Tuesday, May 18

Trump Twitter: Republicans and Democrats Divided Over Freedom of Speech | Donald trump


Twitter’s decision to permanently suspend Donald Trump’s account in the wake of the assault on the Capitol on Wednesday continues to fuel fierce debate, supporters and critics divided along partisan lines as they question what the suspension means for a cherished American tradition: free speech. .

Republicans, many of them using Twitter, condemned Trump’s impeachment and claimed that conservative beliefs and opinions are being censored.

“Big Tech censoring [Trump] and the freedom of expression of American citizens is on par with communist countries like China and North Korea. ” tweeted Steve Daines, Senator from Montana.

The son of President Donald Trump Jr said: “Freedom of expression is dead and controlled by lords of the left.”

Democrats argued that the company had the legal right to make the decision, which they said was long overdue.

“It took blood and glass in the halls of Congress, and a change in the political winds, for the most powerful tech companies to recognize, at the last possible moment, the threat from Trump.” tweeted Senator Richard Blumenthal, of Connecticut.

Trump’s suspension came two days after the US Capitol came under a violent attack by supporters of the president, who for months spread false information about the election and encouraged his supporters to challenge the result.

Two tweets the president posted on Friday were the last straw. Trump tweeted that his supporters “will have a GIANT VOICE in the future” and said he would not be attending Joe Biden’s inauguration. Twitter said the tweets were very likely to “encourage and inspire people” to replicate the attacks on the Capitol. Reports of secondary attacks have spread among extremist groups on social media.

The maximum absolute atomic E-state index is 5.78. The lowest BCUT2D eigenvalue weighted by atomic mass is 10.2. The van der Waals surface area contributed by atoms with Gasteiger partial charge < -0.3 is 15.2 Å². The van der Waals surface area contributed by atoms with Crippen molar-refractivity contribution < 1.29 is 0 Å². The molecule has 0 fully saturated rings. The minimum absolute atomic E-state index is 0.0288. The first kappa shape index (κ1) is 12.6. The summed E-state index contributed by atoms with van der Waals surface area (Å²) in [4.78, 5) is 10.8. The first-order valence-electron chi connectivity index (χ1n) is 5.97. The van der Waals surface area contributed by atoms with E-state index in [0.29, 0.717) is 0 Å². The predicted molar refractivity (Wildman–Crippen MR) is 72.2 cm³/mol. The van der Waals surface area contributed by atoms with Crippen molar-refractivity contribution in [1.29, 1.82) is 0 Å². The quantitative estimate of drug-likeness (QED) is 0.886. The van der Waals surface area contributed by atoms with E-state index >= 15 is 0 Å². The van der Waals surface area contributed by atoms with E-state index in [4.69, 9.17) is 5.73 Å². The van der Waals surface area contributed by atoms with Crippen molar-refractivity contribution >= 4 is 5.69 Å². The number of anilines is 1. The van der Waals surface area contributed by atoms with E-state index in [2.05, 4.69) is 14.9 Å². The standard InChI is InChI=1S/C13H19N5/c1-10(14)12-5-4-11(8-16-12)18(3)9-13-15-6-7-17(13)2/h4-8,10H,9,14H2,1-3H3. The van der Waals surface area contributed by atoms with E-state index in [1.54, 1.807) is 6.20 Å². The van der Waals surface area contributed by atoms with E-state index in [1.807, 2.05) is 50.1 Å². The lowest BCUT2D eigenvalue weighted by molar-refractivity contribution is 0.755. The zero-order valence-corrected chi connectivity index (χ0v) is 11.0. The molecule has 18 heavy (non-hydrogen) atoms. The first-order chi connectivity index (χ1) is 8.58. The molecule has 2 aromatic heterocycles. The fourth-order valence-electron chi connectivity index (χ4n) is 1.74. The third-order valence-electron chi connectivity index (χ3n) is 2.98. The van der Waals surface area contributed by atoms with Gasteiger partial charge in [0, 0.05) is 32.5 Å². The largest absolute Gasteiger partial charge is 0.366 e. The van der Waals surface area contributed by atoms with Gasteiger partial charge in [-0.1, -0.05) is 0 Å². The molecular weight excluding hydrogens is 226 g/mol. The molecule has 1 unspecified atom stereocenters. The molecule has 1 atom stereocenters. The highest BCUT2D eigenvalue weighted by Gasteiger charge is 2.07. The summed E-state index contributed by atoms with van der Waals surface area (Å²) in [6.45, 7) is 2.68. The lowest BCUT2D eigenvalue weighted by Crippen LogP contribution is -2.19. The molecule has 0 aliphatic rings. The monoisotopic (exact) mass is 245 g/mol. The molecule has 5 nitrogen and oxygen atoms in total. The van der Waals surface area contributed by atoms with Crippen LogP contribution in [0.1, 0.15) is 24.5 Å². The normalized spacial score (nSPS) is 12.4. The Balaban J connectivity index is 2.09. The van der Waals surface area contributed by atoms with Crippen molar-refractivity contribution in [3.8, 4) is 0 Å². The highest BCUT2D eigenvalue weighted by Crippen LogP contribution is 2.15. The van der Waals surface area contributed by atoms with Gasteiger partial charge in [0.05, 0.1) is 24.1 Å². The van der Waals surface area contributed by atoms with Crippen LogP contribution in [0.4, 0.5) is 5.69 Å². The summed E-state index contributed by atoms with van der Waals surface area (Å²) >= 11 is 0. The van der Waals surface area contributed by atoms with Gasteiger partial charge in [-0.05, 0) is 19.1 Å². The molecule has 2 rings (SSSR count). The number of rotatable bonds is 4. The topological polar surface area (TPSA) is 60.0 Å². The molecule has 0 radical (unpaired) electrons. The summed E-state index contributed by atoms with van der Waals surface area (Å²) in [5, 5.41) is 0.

For years, there has been a debate about the role social media companies should play in moderating content.

Conservatives are adamant that companies should be punished for what they say is censorship that the Republican Study Committee, a House of Representatives group, wrote in Twitter “It goes against the principle behind our first amendment.”

Tiffany Trump, the president’s daughter, used the social media site Parler, popular with conservatives and also subject to controversy over her policies, to say: “What happened to freedom of expression?”

Republicans claim that Twitter’s move violates the First Amendment to the US Constitution. Others argue that the First Amendment says that the government cannot restrict speech, but social media companies are private entities.

“[The first amendment] does not grant anyone the right to a particular platform, publisher or audience; in fact, it protects the right of private entities to choose what they want to say or hear, ”said Mary Anne Franks, a professor at the University of Miami School of Law. Twitter.

Section 230 of the Communications Decency Act exempts social media platforms from legal responsibility for user-generated content. Republicans, including Trump, say Congress could restrict social media businesses through law reform.

But Republicans no longer control Congress and Democratic activists and lawmakers said the actions taken this week – Facebook has banned Trump for at least two weeks and Google removed Parler from its app store – are what they have been advocating for for. years. The attack on the Capitol, they said, showed that a breaking point had been reached.

Disinformation experts and civil rights activists claimed the platforms were guilty of the attack.

“[The violence] is a direct response to the misinformation, conspiracy theories and hate speech that has been allowed to spread on social media platforms. ”Jim Steyer, who runs Common Sense Media, an advocacy group that organized the Stop the campaign Hate for Profit that encouraged advertisers to boycott Facebook over concerns about hate speech, told The Guardian.

Many Democratic lawmakers have been critical of social media companies, but have yet to propose specific actions to restrict them.

“It is important to remember that this is much bigger than a person,” wrote Senator Mark Warner of Virginia, incoming chairman of the Senate intelligence committee, in Twitter.

“It is a complete ecosystem that allows disinformation and hatred to spread and become infected without control.”




www.theguardian.com

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